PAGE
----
China’s industrial profits fall in June amid trade tension with US - GulfToday

China’s industrial profits fall in June amid trade tension with US


Profit fall of 3.1% was registered in June from a year earlier to $87.5 billion. Reuters

Profits earned by China’s industrial firms contracted in June after a brief gain the previous month, fuelling concern that a slowdown in manufacturing from a bruising trade war will drag on economic growth.

China’s industrial profits have been softening since the second half of 2018 as the economy slowed and the US-China trade dispute escalated, with many industrial firms putting off business decisions and scaling back manufacturing investment.

Economic growth in the second quarter slowed to a near 30-year low.

Industrial profits fell 3.1% in June from a year earlier to 601.9 billion yuan ($87.5 billion), according to data released by the National Bureau of Statistics (NBS) on Saturday, following a 1.1% gain in May.

In the first six months, industrial firms earned profits of 2.98 trillion yuan, down 2.4% from a year earlier, compared with a 2.3% drop in January-May.

The drop in first-half profits was driven by declining profits in the auto, oil processing and steel sectors, Zhu Hong of the statistics bureau said in a statement accompanying the data.

Producer price inflation, one gauge of industrial profitability, eased to zero in June from a year earlier, rekindling worries about deflation, which could prompt authorities to launch more aggressive stimulus measures.

US and Chinese negotiators will meet on Tuesday for the first time since their presidents, Donald Trump and Xi Jinping, agreed in late June to revive talks in a bid to end the year-long trade war.

The governments of the world’s largest economies have levied billions of dollars of tariffs on each other’s imports, disrupting global supply chains and shaking financial markets in the dispute over how China does business with the rest of the world.

June marked the first full month of higher US tariffs on $200 billion of Chinese goods, which the United States imposed after trade talks broke down. Both exports and imports fell.

Saturday’s data showed that profits from the construction material and machinery industries helped cushion the fall in overall profits in the first half, likely due to higher government spending on infrastructure, which has supported some companies, such as railway equipment makers, miners and metal producers.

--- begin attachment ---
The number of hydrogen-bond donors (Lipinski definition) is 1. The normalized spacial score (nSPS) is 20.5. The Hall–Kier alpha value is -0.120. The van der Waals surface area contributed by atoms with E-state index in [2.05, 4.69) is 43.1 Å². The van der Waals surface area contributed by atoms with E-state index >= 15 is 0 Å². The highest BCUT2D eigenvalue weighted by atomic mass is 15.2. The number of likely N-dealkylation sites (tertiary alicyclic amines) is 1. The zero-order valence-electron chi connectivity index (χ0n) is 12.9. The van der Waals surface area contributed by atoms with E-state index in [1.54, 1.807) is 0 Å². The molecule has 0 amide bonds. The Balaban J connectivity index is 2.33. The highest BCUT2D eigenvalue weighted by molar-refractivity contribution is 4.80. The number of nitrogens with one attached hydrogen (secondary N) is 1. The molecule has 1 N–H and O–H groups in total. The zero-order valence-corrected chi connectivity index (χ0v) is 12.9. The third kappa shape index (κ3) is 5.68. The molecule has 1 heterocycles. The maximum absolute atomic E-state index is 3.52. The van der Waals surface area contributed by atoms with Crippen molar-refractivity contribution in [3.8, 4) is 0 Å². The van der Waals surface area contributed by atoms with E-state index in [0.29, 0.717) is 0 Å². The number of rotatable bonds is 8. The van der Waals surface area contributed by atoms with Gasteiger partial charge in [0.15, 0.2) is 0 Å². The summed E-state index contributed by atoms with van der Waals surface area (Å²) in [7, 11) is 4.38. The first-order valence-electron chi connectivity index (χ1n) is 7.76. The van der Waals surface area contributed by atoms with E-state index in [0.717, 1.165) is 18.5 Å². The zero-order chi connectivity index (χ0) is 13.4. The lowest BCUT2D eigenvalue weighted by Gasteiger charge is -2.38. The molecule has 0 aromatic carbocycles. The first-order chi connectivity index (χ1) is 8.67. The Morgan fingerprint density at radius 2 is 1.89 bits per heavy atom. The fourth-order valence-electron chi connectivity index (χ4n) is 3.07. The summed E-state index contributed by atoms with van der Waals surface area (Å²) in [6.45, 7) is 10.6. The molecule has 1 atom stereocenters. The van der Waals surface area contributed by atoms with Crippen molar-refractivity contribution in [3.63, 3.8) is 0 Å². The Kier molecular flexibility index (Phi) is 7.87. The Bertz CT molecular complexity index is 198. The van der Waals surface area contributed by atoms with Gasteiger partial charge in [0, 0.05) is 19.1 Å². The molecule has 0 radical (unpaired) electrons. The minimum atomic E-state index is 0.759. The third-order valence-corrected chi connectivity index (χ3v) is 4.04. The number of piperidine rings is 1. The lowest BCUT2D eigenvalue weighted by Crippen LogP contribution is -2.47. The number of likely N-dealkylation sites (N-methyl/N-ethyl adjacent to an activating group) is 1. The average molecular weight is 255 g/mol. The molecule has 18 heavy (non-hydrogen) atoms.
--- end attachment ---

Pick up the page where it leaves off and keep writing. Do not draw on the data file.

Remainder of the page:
Sany Heavy Industry Co Ltd said this month that it expected first-half profits to jump 91.8%-106.6% from a year earlier.

However, earnings for telecommunications and electronic equipment manufacturers, which are more vulnerable to US tariffs than other product classes, declined 7.9% in Jan-June.

The most-actively traded iron ore contract on the Dalian Commodity Exchange rose 16.4% in June, weighing on profits in the steel sector.

Profits at China’s state-owned industrial firms were down 8.7% on an annual basis for the first six months, according to the statistics bureau.

Liabilities of industrial firms rose 5.6% year-on-year as of the end of June versus a 5.3% increase by end-May.

Private sector profits rose 6.0% in Jan-June, slowing from 6.6% in the first five months.

US President Donald Trump on Friday offered a pessimistic view on reaching a trade deal with China, saying Beijing may not sign one before the November 2020 election in hopes a Democrat who will be easier to deal with, will win.

During a wide-ranging session with reporters in the Oval Office, Trump said China is using stalling tactics and he doubted a trade deal will be reached any time soon, with lead negotiators for the two countries to meet in Shanghai next week.

Trump has been tough on Chinese trade practices throughout his presidency and has levied billions of dollars in tariffs on Chinese imports and threatened another $325 billion if no progress is reached.

China levied tariffs of its own against US products and together the two countries have disrupted global supply chains and shaken financial markets in their dispute over how China does business with the rest of the world.

Trump said China may be delaying a deal in a bid to wait him out in the hope a Democrat wins in November 2020.

“I think that China will probably say ‘let’s wait,’” he said. “‘Let’s see if one of these people who gives the United States away, let’s see if one of them could get elected.’” He said the Chinese leadership is probably thinking, “Maybe we can deal with another dope or another stiff” instead of him.

The White House said on Wednesday that US Treasury Secretary Steven Mnuchin and Trade Representative Robert Lighthizer would meet with Chinese Vice Premier Liu He for talks in Shanghai starting on July 30.

It would be their first face-to-face meeting since Trump and Chinese President Xi Jinping agreed to revive talks to end their yearlong trade war.


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